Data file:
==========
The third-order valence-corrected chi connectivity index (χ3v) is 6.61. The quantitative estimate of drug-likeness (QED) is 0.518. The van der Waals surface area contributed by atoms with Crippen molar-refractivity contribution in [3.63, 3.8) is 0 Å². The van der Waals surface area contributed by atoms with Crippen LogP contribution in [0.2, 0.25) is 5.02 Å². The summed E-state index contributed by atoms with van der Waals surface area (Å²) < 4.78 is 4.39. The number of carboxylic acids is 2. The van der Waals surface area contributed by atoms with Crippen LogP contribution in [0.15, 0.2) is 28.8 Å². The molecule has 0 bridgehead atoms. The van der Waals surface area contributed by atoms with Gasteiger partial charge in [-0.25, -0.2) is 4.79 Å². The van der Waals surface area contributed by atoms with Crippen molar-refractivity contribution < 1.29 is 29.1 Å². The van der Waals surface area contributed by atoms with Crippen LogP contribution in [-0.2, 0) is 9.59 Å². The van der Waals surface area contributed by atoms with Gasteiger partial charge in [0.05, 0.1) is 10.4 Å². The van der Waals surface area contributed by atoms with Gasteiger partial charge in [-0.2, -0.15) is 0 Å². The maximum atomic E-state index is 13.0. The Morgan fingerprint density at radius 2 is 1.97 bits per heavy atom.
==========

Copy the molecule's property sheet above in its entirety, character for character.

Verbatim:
The third-order valence-corrected chi connectivity index (χ3v) is 6.61. The quantitative estimate of drug-likeness (QED) is 0.518. The van der Waals surface area contributed by atoms with Crippen molar-refractivity contribution in [3.63, 3.8) is 0 Å². The van der Waals surface area contributed by atoms with Crippen LogP contribution in [0.2, 0.25) is 5.02 Å². The summed E-state index contributed by atoms with van der Waals surface area (Å²) < 4.78 is 4.39. The number of carboxylic acids is 2. The van der Waals surface area contributed by atoms with Crippen LogP contribution in [0.15, 0.2) is 28.8 Å². The molecule has 0 bridgehead atoms. The van der Waals surface area contributed by atoms with Gasteiger partial charge in [-0.25, -0.2) is 4.79 Å². The van der Waals surface area contributed by atoms with Crippen molar-refractivity contribution < 1.29 is 29.1 Å². The van der Waals surface area contributed by atoms with Crippen LogP contribution in [-0.2, 0) is 9.59 Å². The van der Waals surface area contributed by atoms with Gasteiger partial charge in [0.05, 0.1) is 10.4 Å². The van der Waals surface area contributed by atoms with Gasteiger partial charge in [-0.2, -0.15) is 0 Å². The maximum atomic E-state index is 13.0. The Morgan fingerprint density at radius 2 is 1.97 bits per heavy atom.